Dutch prime minister Mark Rutte’s party first in election – exit poll
Liberals to win 31 seats, while far-right candidate Geert Wilders’s to win 19 seats
Mark Rutte’s VVD Party won the most seats in parliamentary elections. Photographer: Chris Ratcliffe/Bloomberg
The Dutch electorate has rejected the “Patriotic Spring” promised by far-right leader, Geert Wilders, and has decisively returned outgoing prime minister Mark Rutte and confirmed his Liberals as the country’s largest party, according to an early exit poll by the national broadcaster Wednesday night as polling stations closed.
The result means that far from becoming the first European country to embrace populism in the 2017 election cycle, the Netherlands is on course to reject it, with Mr Wilders’ Freedom party being consigned to joint second place.
Minutes after the polls closed on this rancorous election campaign, the exit poll by broadcaster NOS showed that the Liberals had raced ahead to win 31 seats in the 150-seat parliament – 10 fewer than in 2012, but a substantially better performance than expected.
That puts Mr Rutte’s party fully 12 seats ahead of their nearest rivals, the Freedom Party, the Christian Democrats and D66, all bunched on 19 seats each.
However, after months of proclaiming that Europe was facing a rolling revival of populism in the Netherlands, to be followed soon by France and Germany, Mr Wilders could manage to add only four seats to his 2012 total of 15, putting him on a par with the Christian Democrats and D66.
That is a catastrophic showing in particular for Mr Wilders, who had cast himself, along with Marine Le Pen, as a leader of the new European Right.
After opinion polls in the US and the UK miscalled the presidential election and the Brexit referendum, sampling here appears to have accurately reflected an early lead for Mr Wilders followed by a gradual resurgence for Mr Rutte, consolidated by the recent diplomatic row with Turkey.
Mr Rutte also pointed to the economic recovery overseen by his Liberal-Labour coalition government – and warned that if the country swung to the right, that recovery would be put at risk.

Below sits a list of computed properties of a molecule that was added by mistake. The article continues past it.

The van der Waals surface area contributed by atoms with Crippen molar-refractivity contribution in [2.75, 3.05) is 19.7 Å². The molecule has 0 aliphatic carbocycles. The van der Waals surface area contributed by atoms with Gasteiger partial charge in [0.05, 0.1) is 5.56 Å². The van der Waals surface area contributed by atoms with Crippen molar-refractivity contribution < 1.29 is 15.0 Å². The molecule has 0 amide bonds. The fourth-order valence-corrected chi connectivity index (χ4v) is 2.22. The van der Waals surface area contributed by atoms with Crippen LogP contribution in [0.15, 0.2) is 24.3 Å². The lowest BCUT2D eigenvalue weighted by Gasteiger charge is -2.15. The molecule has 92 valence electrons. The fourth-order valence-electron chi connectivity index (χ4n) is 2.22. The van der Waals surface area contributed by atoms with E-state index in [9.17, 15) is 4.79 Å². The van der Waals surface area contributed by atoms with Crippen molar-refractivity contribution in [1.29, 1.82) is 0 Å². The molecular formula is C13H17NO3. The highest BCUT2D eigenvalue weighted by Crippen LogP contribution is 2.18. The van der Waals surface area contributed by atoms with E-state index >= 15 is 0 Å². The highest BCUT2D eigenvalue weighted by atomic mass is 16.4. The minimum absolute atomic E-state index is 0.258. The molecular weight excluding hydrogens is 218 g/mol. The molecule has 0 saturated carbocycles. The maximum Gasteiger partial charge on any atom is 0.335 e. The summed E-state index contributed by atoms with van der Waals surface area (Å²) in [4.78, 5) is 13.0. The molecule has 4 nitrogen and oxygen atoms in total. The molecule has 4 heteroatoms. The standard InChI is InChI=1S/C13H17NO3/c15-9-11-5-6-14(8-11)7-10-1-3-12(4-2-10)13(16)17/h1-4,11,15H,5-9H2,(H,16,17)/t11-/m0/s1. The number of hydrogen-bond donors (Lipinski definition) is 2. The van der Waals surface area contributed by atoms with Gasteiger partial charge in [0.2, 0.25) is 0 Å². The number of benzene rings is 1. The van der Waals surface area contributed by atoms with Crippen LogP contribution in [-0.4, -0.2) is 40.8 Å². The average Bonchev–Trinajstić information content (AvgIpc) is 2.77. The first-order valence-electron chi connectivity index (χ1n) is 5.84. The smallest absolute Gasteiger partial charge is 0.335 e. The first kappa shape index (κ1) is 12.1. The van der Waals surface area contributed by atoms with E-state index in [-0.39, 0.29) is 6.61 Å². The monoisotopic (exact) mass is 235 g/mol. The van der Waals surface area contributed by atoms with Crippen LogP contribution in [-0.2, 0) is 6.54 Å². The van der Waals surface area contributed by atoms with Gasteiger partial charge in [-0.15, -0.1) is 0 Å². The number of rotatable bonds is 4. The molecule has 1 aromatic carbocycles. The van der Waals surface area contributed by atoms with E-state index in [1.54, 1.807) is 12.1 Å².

In the event, the electorate responded with an 82 per cent turnout – the highest in 31 years.
Of the other parties, GreenLeft performed well with 16 seats, according to the exit poll, with the Socialists on 14.
And apart from Mr Wilders, the other big losers are the junior coalition partners, Labour, who seem set to win a historically low total of nine seats – down from 38 in 2012.
Although Dutch governments can take weeks or even months to form, initial contacts are expected to begin immediately, with a five-party coalition comprising the Liberals, the Christian Democrats, D66, GreenLeft, and perhaps even Labour again, looking the most likely outcome at this early stage.
This is the third rejection of Mr Wilders by the Dutch electorate in recent years.
In 2012, he dropped nine seats to 15, coming third with just 10 per cent of the vote compared to 27 per cent for Mr Rutte.
In the European elections in 2014, he also took third despite campaigning against “the Brussels monster”.
As polling stations around the country opened yesterday, Mr Rutte and Mr Wilders were among the first to vote in The Hague.
Mr Rutte warned that victory for the Freedom Party leader would have a negative impact far beyond the Netherlands.
“The rest of the world will see that after Brexit, after the American elections, the wrong sort of populism has again won the day.”
Voting at a school on the outskirts of the city early in the day, Mr Wilders commented: “Whatever the outcome of the election today, the genie will not go back into the bottle, and this patriotic revolution – whether today or tomorrow – will take place.”
Later, Mr Wilders tweeted: “We won seats! The first victory is in! And Rutte has not seen the last of me yet!!”